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March 2001, Volume 94, Issue 3


Tunja Sequences as Examples of Employing Students' Powers to Generalize
John Mason
Demonstrates how students' power to recognize and express patterns and generality can be exploited in a variety of different ways. In particular, patterns are used to learn to multiply expressions and factor simple quadratics.

A History of Mathematical Dialogue in Textbooks and Classrooms
Edith Mendez
An examination of textbooks and classrooms from antiquity through the nineteenth century in search of historical precedents for mathematical communication in the form of dialogue between teacher and student.

Points on the Path to Probability
James Kiernan
The "problem of points" is examined through history providing insight into the nature of mathematical discovery.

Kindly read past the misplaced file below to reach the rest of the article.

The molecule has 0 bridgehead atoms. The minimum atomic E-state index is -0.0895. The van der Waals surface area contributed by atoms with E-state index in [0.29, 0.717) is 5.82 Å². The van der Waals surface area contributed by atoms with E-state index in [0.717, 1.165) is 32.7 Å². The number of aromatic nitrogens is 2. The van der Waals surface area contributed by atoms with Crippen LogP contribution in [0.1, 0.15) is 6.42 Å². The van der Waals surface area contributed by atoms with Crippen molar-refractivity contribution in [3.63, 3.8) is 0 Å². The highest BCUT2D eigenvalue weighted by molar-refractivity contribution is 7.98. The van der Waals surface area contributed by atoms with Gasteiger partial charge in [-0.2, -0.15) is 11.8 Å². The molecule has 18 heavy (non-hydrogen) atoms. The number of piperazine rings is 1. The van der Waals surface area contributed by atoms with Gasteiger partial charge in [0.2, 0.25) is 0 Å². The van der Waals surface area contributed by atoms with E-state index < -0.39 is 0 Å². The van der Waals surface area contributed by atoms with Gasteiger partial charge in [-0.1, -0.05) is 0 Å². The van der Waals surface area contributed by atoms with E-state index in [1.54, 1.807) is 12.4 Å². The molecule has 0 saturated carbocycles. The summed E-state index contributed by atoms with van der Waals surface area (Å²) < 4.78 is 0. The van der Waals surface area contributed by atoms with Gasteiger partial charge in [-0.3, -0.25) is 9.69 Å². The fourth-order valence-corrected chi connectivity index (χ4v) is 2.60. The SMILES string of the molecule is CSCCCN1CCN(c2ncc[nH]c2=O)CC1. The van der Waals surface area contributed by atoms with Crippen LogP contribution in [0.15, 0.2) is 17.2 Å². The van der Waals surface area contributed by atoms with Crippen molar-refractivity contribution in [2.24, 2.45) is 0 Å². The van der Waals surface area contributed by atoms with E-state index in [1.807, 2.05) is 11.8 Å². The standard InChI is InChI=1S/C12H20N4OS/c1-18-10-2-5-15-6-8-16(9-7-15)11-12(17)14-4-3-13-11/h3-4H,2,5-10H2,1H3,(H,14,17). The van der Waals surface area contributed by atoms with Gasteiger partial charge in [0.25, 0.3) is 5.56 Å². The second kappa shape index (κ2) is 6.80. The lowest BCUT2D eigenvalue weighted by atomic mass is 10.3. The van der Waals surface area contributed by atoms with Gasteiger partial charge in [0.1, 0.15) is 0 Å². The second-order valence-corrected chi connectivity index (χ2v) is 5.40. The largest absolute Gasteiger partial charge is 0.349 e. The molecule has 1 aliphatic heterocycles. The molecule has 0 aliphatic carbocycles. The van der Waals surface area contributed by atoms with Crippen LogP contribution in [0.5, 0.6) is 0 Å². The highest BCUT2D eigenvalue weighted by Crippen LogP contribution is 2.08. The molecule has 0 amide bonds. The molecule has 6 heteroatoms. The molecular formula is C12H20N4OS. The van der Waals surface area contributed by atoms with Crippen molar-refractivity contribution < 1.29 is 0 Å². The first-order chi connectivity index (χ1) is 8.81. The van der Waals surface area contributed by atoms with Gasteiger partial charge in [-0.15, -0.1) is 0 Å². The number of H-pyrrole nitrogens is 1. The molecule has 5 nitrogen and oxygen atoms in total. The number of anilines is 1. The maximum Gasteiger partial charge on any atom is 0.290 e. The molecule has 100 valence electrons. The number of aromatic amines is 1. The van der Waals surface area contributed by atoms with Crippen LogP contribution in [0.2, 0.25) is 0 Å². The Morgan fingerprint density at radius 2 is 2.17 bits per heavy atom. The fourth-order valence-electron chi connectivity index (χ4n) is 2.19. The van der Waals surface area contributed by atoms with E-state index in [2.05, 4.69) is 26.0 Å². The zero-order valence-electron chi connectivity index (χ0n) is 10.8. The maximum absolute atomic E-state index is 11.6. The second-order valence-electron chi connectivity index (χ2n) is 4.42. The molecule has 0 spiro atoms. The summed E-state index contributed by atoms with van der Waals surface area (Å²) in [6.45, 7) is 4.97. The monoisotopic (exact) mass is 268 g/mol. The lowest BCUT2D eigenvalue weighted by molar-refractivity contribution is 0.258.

Discuss with Your Colleagues: Equiareal Polygons: A Mathematical Conversation about a New Concept
Greisy Winicki-Landman
An activity that occurred spontaneously at the end of a professional development program for secondary geometry teacher. The activity is connected with mathematical definitions and illustrates the process of gradual refinement as a way to understand and construct knowledge.

Pythagorean Triples from Harmonic Sequences
Angelo DiDomenico, Randy Tanner
A surprising connection that shows how all primitive Pythagorean triples can be generated from harmonic sequences.